Patent Information Affects Retail Investors' DecisionsTHE FACT THAT US PATENT LIBRARIES, WHEN PHYSICALLY ACCESSIBLE, HAD EFFECTS ON TRADE VOLUMES AND RETURN MEANS THAT PATENTS ARE A SOURCE OF INFORMATION THAT COMPLEMENTS FINANCIAL STATEMENTS AND ANALYST REPORTS, ACCORDING TO TIM MARTENS
That retail investors use financial statements and analyst reports (so-called curated disclosures) to form their investment decisions is not a secret and has been largely investigated by literature. However, what may look like a novelty to the eyes of many is that they may complement this information with “uncurated disclosures.” As a matter of fact, a forthcoming article on Review of Accounting Studies proves the importance of information sources such as patents for retail investors.
Even if neglected until now, this topic is of great interest for two categories of market players - regulators and managers, according to Bocconi Assistant Professor Tim Martens (Department of Accounting). Specifically, whether retail investors use uncurated disclosures must be on the agenda of regulators because their aim is to guarantee equal access to public information. Instead, managers may exploit these results to adapt their communication strategies to investors by including uncurated disclosures.
Patents, when the perimeter of analysis is the US, are published by the US Patent and Trademark Office (USPTO) and they contain value-relevant information about firms that are generally used by the more sophisticated market participants. Hence, it might appear clearer now why the exploitation of patent information may bring benefits to retail investors.
However, due to the technical nature of their content, patents are not easy to interpret and the cost of processing is heavy enough to encourage the least sophisticated investors to ignore them.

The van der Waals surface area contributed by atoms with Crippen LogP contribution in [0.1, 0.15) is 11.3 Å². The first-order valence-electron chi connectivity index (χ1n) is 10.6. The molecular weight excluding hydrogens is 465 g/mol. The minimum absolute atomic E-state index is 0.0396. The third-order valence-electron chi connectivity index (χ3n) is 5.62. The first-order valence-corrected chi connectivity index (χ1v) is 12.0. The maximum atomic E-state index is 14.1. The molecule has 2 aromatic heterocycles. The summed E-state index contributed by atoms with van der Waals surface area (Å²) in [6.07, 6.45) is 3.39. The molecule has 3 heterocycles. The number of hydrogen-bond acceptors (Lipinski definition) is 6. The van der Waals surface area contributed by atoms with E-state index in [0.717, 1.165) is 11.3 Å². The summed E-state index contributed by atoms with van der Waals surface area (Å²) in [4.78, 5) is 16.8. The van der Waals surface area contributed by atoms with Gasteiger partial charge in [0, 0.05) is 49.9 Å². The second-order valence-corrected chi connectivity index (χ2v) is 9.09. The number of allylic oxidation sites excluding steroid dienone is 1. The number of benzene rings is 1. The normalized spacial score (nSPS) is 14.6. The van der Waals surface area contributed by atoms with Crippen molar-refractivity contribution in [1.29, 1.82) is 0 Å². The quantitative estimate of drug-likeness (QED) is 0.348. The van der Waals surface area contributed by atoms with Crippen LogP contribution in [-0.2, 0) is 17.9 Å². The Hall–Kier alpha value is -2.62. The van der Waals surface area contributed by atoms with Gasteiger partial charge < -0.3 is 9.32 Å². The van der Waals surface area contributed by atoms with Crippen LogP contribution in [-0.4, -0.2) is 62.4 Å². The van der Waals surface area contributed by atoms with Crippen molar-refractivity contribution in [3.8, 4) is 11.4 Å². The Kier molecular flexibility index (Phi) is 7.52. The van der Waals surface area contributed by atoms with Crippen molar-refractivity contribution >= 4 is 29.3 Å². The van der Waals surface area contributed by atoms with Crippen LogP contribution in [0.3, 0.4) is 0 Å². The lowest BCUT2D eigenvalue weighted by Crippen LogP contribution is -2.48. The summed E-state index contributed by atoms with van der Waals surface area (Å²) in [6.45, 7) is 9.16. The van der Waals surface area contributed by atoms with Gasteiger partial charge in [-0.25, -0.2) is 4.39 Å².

In order to provide a solid answer to the question raised, Professor Martens exploits the pre-Internet patent system in the United States from 1991 to 1996. As a matter of fact, the USPTO started in 1870 a process to disseminate patents’ information firstly by distributing copies of patent documents to libraries across the United States and then, in 1977, by designating at least one Patent and Trademark Depository Library (PTDL) in every state. In particular, the USPTO targeted areas with large populations and with high patent and trademark activity.
Specifically, the mean of the local trading volume in the three days following a patent publication was notably higher in counties with a PTDL than in counties without one: $550.25 and $205.07, respectively.
Even if the introduction of the Internet has made the PTDL program obsolete, Professor Martens clarifies that the features of his setting still allow for generalization of the findings. Indeed, any other disclosure channel that offers access to historical and current patents documents to retail investors would mostly affect them in the same way. Also, the format of patents documents hasn’t changed significantly over time.
According to the results, the local availability of patent information was positively associated with local trading volume after the release of a patent. When a PTDL was present, the trading volume of local retail investors after the release of a patent increased by 4.6%, the number of local trades by 0.4% and the probability of a local trade by 0.5%. This effect was amplified when the information was of high value or when investors were closer to the libraries.
To exclude any additional determinant that might drive the results just mentioned, Professor Martens introduces extreme snowfalls as a source of variation in local access to patent information. As a matter of fact, extreme snowfalls inhibited local investors to gather information from patents since physical access was required to PTDLs. Not surprisingly, the positive associations found in the previous paragraph breaks down on extremely snow days.
Lastly, worth consideration is the result Tim Martens sheds light on: the existence of a PTDL increased the return of trades made by retail investors between 0.7% and 7.9%. This conclusion confirms the relevance of the topic for regulators whose main concern is maintaining equal access to public information and protecting retail investors.
Martens, T. “The disclosure function of the U.S. patent system: evidence from the PTDL program and extreme snowfall.” Rev Account Stud (2021). https://doi.org/10.1007/s11142-021-09641-5.
by Giulia Sargiacomo